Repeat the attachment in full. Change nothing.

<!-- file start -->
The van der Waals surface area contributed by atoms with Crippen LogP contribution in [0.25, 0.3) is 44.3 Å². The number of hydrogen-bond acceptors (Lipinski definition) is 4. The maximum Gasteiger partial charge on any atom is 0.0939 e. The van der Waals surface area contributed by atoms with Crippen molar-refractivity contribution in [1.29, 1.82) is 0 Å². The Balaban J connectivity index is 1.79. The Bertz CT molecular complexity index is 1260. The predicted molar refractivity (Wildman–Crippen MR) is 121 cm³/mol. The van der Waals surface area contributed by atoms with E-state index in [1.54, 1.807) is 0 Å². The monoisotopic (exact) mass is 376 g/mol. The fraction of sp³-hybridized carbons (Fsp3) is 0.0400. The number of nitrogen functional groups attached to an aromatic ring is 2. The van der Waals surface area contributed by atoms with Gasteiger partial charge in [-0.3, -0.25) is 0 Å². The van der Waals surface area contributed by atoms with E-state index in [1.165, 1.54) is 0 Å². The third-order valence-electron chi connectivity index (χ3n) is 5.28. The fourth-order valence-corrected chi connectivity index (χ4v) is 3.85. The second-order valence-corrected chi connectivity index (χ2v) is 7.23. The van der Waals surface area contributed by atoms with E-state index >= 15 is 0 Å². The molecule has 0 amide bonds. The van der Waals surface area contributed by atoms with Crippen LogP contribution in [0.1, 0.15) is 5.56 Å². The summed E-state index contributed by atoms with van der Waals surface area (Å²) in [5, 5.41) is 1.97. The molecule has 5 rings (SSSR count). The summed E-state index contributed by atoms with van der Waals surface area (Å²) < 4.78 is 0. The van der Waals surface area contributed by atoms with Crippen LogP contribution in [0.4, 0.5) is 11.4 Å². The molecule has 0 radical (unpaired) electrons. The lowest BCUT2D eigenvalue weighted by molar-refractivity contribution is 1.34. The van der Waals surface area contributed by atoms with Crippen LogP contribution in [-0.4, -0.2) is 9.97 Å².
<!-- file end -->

The van der Waals surface area contributed by atoms with Crippen LogP contribution in [0.25, 0.3) is 44.3 Å². The number of hydrogen-bond acceptors (Lipinski definition) is 4. The maximum Gasteiger partial charge on any atom is 0.0939 e. The van der Waals surface area contributed by atoms with Crippen molar-refractivity contribution in [1.29, 1.82) is 0 Å². The Balaban J connectivity index is 1.79. The Bertz CT molecular complexity index is 1260. The predicted molar refractivity (Wildman–Crippen MR) is 121 cm³/mol. The van der Waals surface area contributed by atoms with E-state index in [1.54, 1.807) is 0 Å². The monoisotopic (exact) mass is 376 g/mol. The fraction of sp³-hybridized carbons (Fsp3) is 0.0400. The number of nitrogen functional groups attached to an aromatic ring is 2. The van der Waals surface area contributed by atoms with Gasteiger partial charge in [-0.3, -0.25) is 0 Å². The van der Waals surface area contributed by atoms with E-state index in [1.165, 1.54) is 0 Å². The third-order valence-electron chi connectivity index (χ3n) is 5.28. The fourth-order valence-corrected chi connectivity index (χ4v) is 3.85. The second-order valence-corrected chi connectivity index (χ2v) is 7.23. The van der Waals surface area contributed by atoms with E-state index >= 15 is 0 Å². The molecule has 0 amide bonds. The van der Waals surface area contributed by atoms with Crippen LogP contribution in [0.1, 0.15) is 5.56 Å². The summed E-state index contributed by atoms with van der Waals surface area (Å²) in [5, 5.41) is 1.97. The molecule has 5 rings (SSSR count). The summed E-state index contributed by atoms with van der Waals surface area (Å²) < 4.78 is 0. The van der Waals surface area contributed by atoms with Crippen LogP contribution in [0.4, 0.5) is 11.4 Å². The molecule has 0 radical (unpaired) electrons. The lowest BCUT2D eigenvalue weighted by molar-refractivity contribution is 1.34. The van der Waals surface area contributed by atoms with Crippen LogP contribution in [-0.4, -0.2) is 9.97 Å².